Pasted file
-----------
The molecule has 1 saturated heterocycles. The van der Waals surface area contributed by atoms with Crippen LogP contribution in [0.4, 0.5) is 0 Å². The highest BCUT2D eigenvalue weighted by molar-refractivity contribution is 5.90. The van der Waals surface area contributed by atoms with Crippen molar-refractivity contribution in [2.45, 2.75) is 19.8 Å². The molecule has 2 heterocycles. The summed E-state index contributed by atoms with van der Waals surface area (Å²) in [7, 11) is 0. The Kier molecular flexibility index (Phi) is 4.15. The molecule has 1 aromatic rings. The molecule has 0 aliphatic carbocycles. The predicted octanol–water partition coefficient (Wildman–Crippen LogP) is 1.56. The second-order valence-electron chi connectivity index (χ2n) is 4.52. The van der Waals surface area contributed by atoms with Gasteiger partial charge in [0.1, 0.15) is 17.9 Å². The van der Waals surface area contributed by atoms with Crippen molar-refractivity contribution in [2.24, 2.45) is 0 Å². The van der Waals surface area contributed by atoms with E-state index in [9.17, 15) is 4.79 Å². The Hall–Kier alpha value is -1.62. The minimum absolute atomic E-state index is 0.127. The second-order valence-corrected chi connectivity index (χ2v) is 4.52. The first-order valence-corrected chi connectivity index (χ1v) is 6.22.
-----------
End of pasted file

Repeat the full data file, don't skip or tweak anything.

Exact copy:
The molecule has 1 saturated heterocycles. The van der Waals surface area contributed by atoms with Crippen LogP contribution in [0.4, 0.5) is 0 Å². The highest BCUT2D eigenvalue weighted by molar-refractivity contribution is 5.90. The van der Waals surface area contributed by atoms with Crippen molar-refractivity contribution in [2.45, 2.75) is 19.8 Å². The molecule has 2 heterocycles. The summed E-state index contributed by atoms with van der Waals surface area (Å²) in [7, 11) is 0. The Kier molecular flexibility index (Phi) is 4.15. The molecule has 1 aromatic rings. The molecule has 0 aliphatic carbocycles. The predicted octanol–water partition coefficient (Wildman–Crippen LogP) is 1.56. The second-order valence-electron chi connectivity index (χ2n) is 4.52. The van der Waals surface area contributed by atoms with Gasteiger partial charge in [0.1, 0.15) is 17.9 Å². The van der Waals surface area contributed by atoms with Crippen molar-refractivity contribution in [2.24, 2.45) is 0 Å². The van der Waals surface area contributed by atoms with E-state index in [9.17, 15) is 4.79 Å². The Hall–Kier alpha value is -1.62. The minimum absolute atomic E-state index is 0.127. The second-order valence-corrected chi connectivity index (χ2v) is 4.52. The first-order valence-corrected chi connectivity index (χ1v) is 6.22.